In its near one hour wake KAI PILNATIES AKIS U?MERKS MIRTIS finds the most unlikely elements blended into the metal madness. The guitar riffs find themselves accompanied by trippy slide guitars, a psychotic ukulele, a demon possessed saxophone and even an angry accordion not to mention a plethora of field recordings and a vibrant violin. Unlike the blastbeat fueled anti-Christian fury of bands like Darkthrone, ANUBI drift along in a mid-tempo march through atmospheric sound factories that create a more contemplative and dreamy (albeit hellish at times) stroll through the darkened woods. Reminding me of more contemporary bands like France's Penseé Nocturnes," ANUBI could possibly be the first black metal band to implement a darkened cabaret aesthetic with the drunken piano rolls that find their way into tracks such as "Kai Pilnaties Akis U?merks Mirtis."

The album is all the more mysterious since the tracks and the lyrics are in the Lithuanian language which along with neighboring Latvian exist in their own language family and remain defiantly distant from their closest Indo-European cousins. If i were to tag this myself, i'd call this psychedelic black metal because it's one of the trippiest black metal releases i've ever heard. The atmospheric touches are thick and sinister, the guitars while heavily distorted are rather nonchalant in their delivery and basically provide a black metal canvass to paint the myriad sonic elements upon. While the occasional organs and chanting can give a liturgical feel to the overall sound, this is never more true on the closing "Tarp Akmens Ir Veidrod?io" which creeps over the 15 minute mark making it the progressive highlight of the album and where the most obvious comparisons with Devil Doll take place.

For black metal purists, this must've have been unholy blasphemy as ANUBI adhered to no orthodoxies of the day but merely took elements from across the musical spectrum and copy and pasted where it was seen fit. It would certainly be more appropriate to label KAI PILNATIES AKIS U?MERKS MIRTIS as a dark psychedelic album with black metal as one of its ingredients as it drifted too far away to satisfy the tunnel vision antics of the status quo and while i'll readily admit that i wish the album was significantly heavier at times to create some sort of extreme contrast, i cannot deny that ANUBI crafted one of the most unique metal albums of the entire 90s that comes off as some sort of demonic opera or a gothic graveyard anthem. While the balance between atmospherics and metal may lean more towards the former, it does work quite well. Unfortunately the band would come to an end with the tragic death of the irreplaceable Lord Ominous who drowned while fishing on Lake Michigan in the USA in 2002. While the band never would release another album, this one little artifact is a must for lover's of the avant-garde with metal touches.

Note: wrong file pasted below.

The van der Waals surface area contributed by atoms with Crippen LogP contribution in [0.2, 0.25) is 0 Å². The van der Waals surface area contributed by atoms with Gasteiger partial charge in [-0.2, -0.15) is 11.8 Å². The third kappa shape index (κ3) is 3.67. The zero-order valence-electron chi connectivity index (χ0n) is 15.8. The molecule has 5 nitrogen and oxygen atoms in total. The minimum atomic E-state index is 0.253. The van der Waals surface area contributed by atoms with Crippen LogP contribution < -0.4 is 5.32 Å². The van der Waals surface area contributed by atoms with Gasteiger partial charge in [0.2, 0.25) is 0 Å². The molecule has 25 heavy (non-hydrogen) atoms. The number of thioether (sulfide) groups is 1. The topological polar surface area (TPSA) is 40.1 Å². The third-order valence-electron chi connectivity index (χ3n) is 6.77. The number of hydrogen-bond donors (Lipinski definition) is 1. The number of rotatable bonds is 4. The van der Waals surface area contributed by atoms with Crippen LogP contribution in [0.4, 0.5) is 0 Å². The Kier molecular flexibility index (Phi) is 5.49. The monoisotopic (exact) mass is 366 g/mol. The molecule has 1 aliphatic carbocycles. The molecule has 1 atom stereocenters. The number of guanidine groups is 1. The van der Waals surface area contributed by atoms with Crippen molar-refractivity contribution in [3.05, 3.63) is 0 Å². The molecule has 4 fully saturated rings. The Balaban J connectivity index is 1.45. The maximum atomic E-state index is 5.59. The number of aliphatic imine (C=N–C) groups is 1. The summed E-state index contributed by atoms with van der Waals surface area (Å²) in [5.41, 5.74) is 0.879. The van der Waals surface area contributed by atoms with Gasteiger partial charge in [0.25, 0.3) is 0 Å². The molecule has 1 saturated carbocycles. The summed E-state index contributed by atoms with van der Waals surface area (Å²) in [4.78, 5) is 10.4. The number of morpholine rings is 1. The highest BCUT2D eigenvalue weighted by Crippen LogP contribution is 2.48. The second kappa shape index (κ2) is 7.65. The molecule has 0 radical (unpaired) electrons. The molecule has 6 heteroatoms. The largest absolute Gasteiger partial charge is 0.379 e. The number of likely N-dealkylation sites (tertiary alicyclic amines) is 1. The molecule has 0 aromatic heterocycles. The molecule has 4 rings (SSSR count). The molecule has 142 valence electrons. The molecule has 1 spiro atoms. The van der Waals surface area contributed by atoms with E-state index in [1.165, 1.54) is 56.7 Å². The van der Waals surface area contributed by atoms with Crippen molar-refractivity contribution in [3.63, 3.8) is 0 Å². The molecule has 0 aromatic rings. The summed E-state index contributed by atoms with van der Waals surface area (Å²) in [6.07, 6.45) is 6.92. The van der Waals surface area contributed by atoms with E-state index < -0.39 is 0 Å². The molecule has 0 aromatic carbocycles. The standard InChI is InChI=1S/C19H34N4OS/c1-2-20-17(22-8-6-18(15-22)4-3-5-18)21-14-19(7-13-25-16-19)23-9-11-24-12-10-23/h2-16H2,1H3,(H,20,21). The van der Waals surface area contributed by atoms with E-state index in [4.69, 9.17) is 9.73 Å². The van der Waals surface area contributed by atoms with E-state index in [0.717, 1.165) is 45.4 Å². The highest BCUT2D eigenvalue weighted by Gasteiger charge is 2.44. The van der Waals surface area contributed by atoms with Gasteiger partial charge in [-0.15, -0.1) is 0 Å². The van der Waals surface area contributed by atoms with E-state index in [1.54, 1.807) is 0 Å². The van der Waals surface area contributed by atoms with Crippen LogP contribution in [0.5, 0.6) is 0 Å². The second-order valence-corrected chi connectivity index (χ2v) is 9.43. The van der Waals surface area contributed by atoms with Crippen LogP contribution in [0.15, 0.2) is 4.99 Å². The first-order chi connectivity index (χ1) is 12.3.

Kai Pilnaties Akis Uzmerks Mirtis by ANUBI album cover Studio Album, 1997
4.20 | 13 ratings

BUY
Kai Pilnaties Akis Uzmerks Mirtis
Anubi Experimental/Post Metal

Review by Jack A Lynn

5 stars Who would have expected a record like this in 1997 from a tiny country as Lithuania? This might be one of the very first avant-garde/progressive metal records ever... I'm not yet really into the genre (right now, I only listen to Negură Bunget and Thy Catafalque, apart from Anubi), but I'm quite sure that not many bands have been able to push forward so many boundaries. Still, the lone full length record of this Lithuanian duo (once again I'm reminded of Thy Catafalque because of the duo formula) is a criminally underrated one (and I mean criminally).